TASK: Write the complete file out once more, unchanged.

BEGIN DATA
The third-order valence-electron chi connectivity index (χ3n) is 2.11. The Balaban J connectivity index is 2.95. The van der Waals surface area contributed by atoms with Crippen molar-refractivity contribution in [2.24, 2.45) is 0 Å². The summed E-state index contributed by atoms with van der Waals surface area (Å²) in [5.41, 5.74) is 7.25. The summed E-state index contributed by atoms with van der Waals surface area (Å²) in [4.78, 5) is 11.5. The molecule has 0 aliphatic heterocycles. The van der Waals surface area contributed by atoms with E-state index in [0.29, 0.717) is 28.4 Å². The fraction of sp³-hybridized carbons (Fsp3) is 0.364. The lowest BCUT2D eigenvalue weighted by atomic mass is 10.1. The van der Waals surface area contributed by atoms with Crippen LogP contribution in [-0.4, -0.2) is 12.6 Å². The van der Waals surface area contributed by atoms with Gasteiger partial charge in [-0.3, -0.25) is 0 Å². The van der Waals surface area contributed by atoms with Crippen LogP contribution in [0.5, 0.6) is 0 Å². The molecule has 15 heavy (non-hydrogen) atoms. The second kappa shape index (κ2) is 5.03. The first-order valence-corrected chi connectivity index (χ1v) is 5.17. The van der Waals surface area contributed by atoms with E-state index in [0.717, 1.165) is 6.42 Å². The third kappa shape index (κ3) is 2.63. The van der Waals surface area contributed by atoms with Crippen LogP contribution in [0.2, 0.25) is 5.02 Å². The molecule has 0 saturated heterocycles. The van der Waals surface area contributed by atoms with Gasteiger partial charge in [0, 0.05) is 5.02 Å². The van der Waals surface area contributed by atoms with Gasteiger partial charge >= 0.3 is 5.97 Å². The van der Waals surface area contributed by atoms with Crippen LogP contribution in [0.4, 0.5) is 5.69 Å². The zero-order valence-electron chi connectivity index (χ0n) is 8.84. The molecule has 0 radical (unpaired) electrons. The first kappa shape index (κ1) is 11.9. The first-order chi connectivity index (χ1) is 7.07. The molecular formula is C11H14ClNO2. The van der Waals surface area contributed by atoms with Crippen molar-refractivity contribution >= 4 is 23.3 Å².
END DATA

The third-order valence-electron chi connectivity index (χ3n) is 2.11. The Balaban J connectivity index is 2.95. The van der Waals surface area contributed by atoms with Crippen molar-refractivity contribution in [2.24, 2.45) is 0 Å². The summed E-state index contributed by atoms with van der Waals surface area (Å²) in [5.41, 5.74) is 7.25. The summed E-state index contributed by atoms with van der Waals surface area (Å²) in [4.78, 5) is 11.5. The molecule has 0 aliphatic heterocycles. The van der Waals surface area contributed by atoms with E-state index in [0.29, 0.717) is 28.4 Å². The fraction of sp³-hybridized carbons (Fsp3) is 0.364. The lowest BCUT2D eigenvalue weighted by atomic mass is 10.1. The van der Waals surface area contributed by atoms with Crippen LogP contribution in [-0.4, -0.2) is 12.6 Å². The van der Waals surface area contributed by atoms with Gasteiger partial charge in [-0.3, -0.25) is 0 Å². The van der Waals surface area contributed by atoms with Crippen LogP contribution in [0.5, 0.6) is 0 Å². The molecule has 15 heavy (non-hydrogen) atoms. The second kappa shape index (κ2) is 5.03. The first-order valence-corrected chi connectivity index (χ1v) is 5.17. The van der Waals surface area contributed by atoms with E-state index in [0.717, 1.165) is 6.42 Å². The third kappa shape index (κ3) is 2.63. The van der Waals surface area contributed by atoms with Crippen LogP contribution in [0.2, 0.25) is 5.02 Å². The molecule has 0 saturated heterocycles. The van der Waals surface area contributed by atoms with Gasteiger partial charge in [0, 0.05) is 5.02 Å². The van der Waals surface area contributed by atoms with Gasteiger partial charge >= 0.3 is 5.97 Å². The van der Waals surface area contributed by atoms with Crippen LogP contribution in [0.4, 0.5) is 5.69 Å². The zero-order valence-electron chi connectivity index (χ0n) is 8.84. The molecule has 0 radical (unpaired) electrons. The first kappa shape index (κ1) is 11.9. The first-order chi connectivity index (χ1) is 7.07. The molecular formula is C11H14ClNO2. The van der Waals surface area contributed by atoms with Crippen molar-refractivity contribution >= 4 is 23.3 Å².